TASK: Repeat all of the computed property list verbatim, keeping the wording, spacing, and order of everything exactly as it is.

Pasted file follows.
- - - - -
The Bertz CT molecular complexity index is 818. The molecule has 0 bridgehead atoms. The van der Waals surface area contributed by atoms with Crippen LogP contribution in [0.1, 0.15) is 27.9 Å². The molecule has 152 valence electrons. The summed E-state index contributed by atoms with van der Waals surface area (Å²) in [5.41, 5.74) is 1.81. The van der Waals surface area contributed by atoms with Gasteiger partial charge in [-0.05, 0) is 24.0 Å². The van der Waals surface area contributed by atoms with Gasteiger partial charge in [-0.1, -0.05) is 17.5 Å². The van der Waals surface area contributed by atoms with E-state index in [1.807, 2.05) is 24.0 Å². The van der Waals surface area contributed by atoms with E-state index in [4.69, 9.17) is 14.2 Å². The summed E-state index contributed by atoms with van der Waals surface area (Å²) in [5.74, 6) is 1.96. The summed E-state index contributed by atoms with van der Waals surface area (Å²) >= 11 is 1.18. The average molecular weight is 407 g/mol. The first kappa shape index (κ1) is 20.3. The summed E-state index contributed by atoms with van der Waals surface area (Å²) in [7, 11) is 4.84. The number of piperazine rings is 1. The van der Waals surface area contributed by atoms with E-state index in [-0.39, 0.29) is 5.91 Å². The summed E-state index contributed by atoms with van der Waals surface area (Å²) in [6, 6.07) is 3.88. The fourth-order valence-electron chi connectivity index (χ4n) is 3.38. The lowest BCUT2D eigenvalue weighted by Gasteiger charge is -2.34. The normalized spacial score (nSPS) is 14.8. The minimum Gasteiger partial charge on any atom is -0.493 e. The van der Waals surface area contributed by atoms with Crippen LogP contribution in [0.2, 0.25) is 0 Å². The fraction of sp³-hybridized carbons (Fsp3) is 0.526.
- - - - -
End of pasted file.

The Bertz CT molecular complexity index is 818. The molecule has 0 bridgehead atoms. The van der Waals surface area contributed by atoms with Crippen LogP contribution in [0.1, 0.15) is 27.9 Å². The molecule has 152 valence electrons. The summed E-state index contributed by atoms with van der Waals surface area (Å²) in [5.41, 5.74) is 1.81. The van der Waals surface area contributed by atoms with Gasteiger partial charge in [-0.05, 0) is 24.0 Å². The van der Waals surface area contributed by atoms with Gasteiger partial charge in [-0.1, -0.05) is 17.5 Å². The van der Waals surface area contributed by atoms with E-state index in [1.807, 2.05) is 24.0 Å². The van der Waals surface area contributed by atoms with E-state index in [4.69, 9.17) is 14.2 Å². The summed E-state index contributed by atoms with van der Waals surface area (Å²) in [5.74, 6) is 1.96. The summed E-state index contributed by atoms with van der Waals surface area (Å²) >= 11 is 1.18. The average molecular weight is 407 g/mol. The first kappa shape index (κ1) is 20.3. The summed E-state index contributed by atoms with van der Waals surface area (Å²) in [7, 11) is 4.84. The number of piperazine rings is 1. The van der Waals surface area contributed by atoms with E-state index in [-0.39, 0.29) is 5.91 Å². The summed E-state index contributed by atoms with van der Waals surface area (Å²) in [6, 6.07) is 3.88. The fourth-order valence-electron chi connectivity index (χ4n) is 3.38. The lowest BCUT2D eigenvalue weighted by Gasteiger charge is -2.34. The normalized spacial score (nSPS) is 14.8. The minimum Gasteiger partial charge on any atom is -0.493 e. The van der Waals surface area contributed by atoms with Crippen LogP contribution in [0.2, 0.25) is 0 Å². The fraction of sp³-hybridized carbons (Fsp3) is 0.526.